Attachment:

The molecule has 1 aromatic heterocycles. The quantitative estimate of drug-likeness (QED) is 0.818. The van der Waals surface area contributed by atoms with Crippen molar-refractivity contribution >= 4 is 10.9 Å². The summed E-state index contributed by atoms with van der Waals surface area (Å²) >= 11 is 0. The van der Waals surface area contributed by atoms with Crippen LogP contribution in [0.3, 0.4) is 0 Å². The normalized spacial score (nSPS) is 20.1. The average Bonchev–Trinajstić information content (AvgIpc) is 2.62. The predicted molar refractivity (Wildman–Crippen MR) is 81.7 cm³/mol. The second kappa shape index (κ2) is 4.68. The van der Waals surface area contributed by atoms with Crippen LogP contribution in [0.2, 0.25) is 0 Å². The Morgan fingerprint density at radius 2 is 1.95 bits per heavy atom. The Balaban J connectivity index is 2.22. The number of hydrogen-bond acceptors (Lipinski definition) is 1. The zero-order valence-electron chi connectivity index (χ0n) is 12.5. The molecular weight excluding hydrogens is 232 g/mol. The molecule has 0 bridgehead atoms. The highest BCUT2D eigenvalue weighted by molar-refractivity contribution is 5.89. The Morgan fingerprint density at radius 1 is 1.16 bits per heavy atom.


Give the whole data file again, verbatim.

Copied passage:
The molecule has 1 aromatic heterocycles. The quantitative estimate of drug-likeness (QED) is 0.818. The van der Waals surface area contributed by atoms with Crippen molar-refractivity contribution >= 4 is 10.9 Å². The summed E-state index contributed by atoms with van der Waals surface area (Å²) >= 11 is 0. The van der Waals surface area contributed by atoms with Crippen LogP contribution in [0.3, 0.4) is 0 Å². The normalized spacial score (nSPS) is 20.1. The average Bonchev–Trinajstić information content (AvgIpc) is 2.62. The predicted molar refractivity (Wildman–Crippen MR) is 81.7 cm³/mol. The second kappa shape index (κ2) is 4.68. The van der Waals surface area contributed by atoms with Crippen LogP contribution in [0.2, 0.25) is 0 Å². The Morgan fingerprint density at radius 2 is 1.95 bits per heavy atom. The Balaban J connectivity index is 2.22. The number of hydrogen-bond acceptors (Lipinski definition) is 1. The zero-order valence-electron chi connectivity index (χ0n) is 12.5. The molecular weight excluding hydrogens is 232 g/mol. The molecule has 0 bridgehead atoms. The highest BCUT2D eigenvalue weighted by molar-refractivity contribution is 5.89. The Morgan fingerprint density at radius 1 is 1.16 bits per heavy atom.